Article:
TV Tropes: Scooby Gang

Looks like the gang’s all here.

Gabrielle Costa

March 1, 2014 | Fog | March 2014

When I say Scooby Gang, you probably think “Buffy,” if you’re the average inconnu reader. You wouldn’t be wrong. But a Scooby Gang – i.e., a group of young people who solve mysteries – has become a trope of mystery, monster-of-the-week type TV shows other than just Whedon’s greatest (objectively in size, subjectively in quality) work.

The original Scooby Gang included 5 archetypes: the brains, the brawn, the damsel, the fool, and the heart.

Velma – The Brains


If you go back and watch Scooby Doo, you’ll realize that without Velma, those crazy teenagers would have died within the first 7 minutes of every episode.  The Brains is the one who works out the logistics of the plan, and often is the one to uncover the villain’s weaknesses. On Buffy, this archetype is translated into a different nerdy, sweater-wearing girl. Willow as a character certainly surpasses her initial designation in later seasons, as do many characters of various archetypes, but until she reaches that point in her development, her superpower is her brain, and she plays an integral part in defeating every major big bad (…except herself).

Fred – The Brawn

Fred Scooby Doo Vector 2-500x500

Fred, a jock with an odd fashion sense (here’s looking at you, orange ascot), is often the one to save the “weak” members of the gang when they get into trouble.  He doubles as the leader in most cases, making the big decisions for the group, though he often relies on Velma’s knowledge to do it.  The brawn does not always have to mean ultimate physical strength, but a penchant for fighting and physical ability are necessary traits.

Daphne – The Damsel


Ah, the damsel. Quite possibly the bane of modern feminism’s existence. It’s important to remember that the damsel does not have to be stupid or completely incompetent, but for one reason or another, by character flaw or by fate, often ends up needing saving before a mission’s end. Daphne’s (and other damsels’) willingness to continue crime-stopping and mystery-solving despite her apparent station in life is pretty impressive, and indicates a strong will and sense of morality that feminists can totally get behind.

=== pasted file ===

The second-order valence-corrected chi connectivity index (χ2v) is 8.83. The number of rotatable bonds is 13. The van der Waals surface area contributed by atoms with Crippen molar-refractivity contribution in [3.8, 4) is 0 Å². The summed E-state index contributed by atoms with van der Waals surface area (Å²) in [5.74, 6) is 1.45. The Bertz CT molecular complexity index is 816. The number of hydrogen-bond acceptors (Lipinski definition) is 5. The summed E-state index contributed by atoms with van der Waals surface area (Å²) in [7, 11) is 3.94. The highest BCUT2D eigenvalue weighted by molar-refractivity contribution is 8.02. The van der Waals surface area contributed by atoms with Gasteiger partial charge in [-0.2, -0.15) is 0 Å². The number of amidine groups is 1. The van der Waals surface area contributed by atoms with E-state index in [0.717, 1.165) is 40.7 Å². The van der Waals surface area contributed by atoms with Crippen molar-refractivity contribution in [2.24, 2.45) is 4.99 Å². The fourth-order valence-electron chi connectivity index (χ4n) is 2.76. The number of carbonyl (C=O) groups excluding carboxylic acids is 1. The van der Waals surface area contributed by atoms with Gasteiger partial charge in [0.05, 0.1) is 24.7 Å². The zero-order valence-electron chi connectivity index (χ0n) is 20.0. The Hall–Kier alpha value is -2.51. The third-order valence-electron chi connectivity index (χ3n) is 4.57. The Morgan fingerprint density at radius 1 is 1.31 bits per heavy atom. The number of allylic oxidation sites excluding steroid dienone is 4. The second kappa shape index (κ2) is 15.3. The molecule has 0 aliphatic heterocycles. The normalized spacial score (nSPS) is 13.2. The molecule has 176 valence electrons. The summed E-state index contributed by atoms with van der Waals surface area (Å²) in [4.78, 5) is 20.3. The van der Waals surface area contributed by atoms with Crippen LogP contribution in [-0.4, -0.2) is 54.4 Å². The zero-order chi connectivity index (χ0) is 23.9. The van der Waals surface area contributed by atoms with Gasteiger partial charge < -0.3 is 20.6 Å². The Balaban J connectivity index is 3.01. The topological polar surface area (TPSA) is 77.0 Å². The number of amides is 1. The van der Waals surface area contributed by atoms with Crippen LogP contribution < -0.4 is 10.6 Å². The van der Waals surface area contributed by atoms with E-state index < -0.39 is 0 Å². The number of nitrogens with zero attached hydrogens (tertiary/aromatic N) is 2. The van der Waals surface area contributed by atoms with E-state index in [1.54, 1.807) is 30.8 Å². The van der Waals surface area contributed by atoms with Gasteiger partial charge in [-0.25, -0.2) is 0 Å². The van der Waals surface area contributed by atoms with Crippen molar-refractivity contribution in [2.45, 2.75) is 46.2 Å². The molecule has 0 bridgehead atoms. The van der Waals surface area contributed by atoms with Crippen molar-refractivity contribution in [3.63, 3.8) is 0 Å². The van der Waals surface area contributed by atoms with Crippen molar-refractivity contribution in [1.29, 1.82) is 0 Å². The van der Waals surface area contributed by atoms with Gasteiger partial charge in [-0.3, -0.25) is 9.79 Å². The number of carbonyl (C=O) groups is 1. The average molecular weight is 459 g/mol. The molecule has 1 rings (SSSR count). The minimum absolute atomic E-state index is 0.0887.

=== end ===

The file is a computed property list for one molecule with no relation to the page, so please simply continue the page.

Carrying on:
Shaggy – The Fool


While most over the age of 15 will recognize that Shaggy is probably constantly tripping on something, he’s still the epitome of the fool archetype. Shaggy is usually cowardly and hesitant to participate in the plan, which is pretty understandable considering he often doesn’t understand what’s going on and the only way he contributes to the group is that they use him as bait.

Scooby Doo – The Heart


Scooby is often the most enthusiastic member of the group, even if he is ultimately a bit of a coward when it comes to enacting the plan. The heart is the one who keeps the group going when things seem impossible; they’re the most trustworthy and loyal of all of the group members, and they’re often the glue that keeps potentially clashing personalities together. Scooby and Shaggy are often featured together; in later iterations of the Scooby Gang, the fool and the heart are often the same character. Xander from Buffy is the ultimate example of this.

The cartoon, Scooby Doo, Where Are You!, is not only the most obvious origin of the Scooby Gang trope, but a clear influence on the character dynamics in Buffy (which in turn has been a major formative influence on most uses of the trope to follow). However, the earliest model of the trope can actually be found 40 years before Scooby Doo, in the Nancy Drew novels.  Unlike with the TV shows, the archetypes found in the novel, while similar, are not always clearly defined.

Nancy is The Leader, Veronica Mars’ lady-sleuth ancestor. She often doubles as The Brains, though this isn’t a common trait across all leader archetypes. While Buffy and other leader types certainly act as the brawn on some missions, The Brawn is sometimes attributed in part to the token boyfriend. In Nancy’s case, her boyish friend George is The Brawn. (George is allowed to mostly ignore gender roles only so long as the book clearly notes the fact that she is “different” over and over again, but hey, the fact that a girl named George is something that existed in 30s popular culture is something I’m 100% here for.)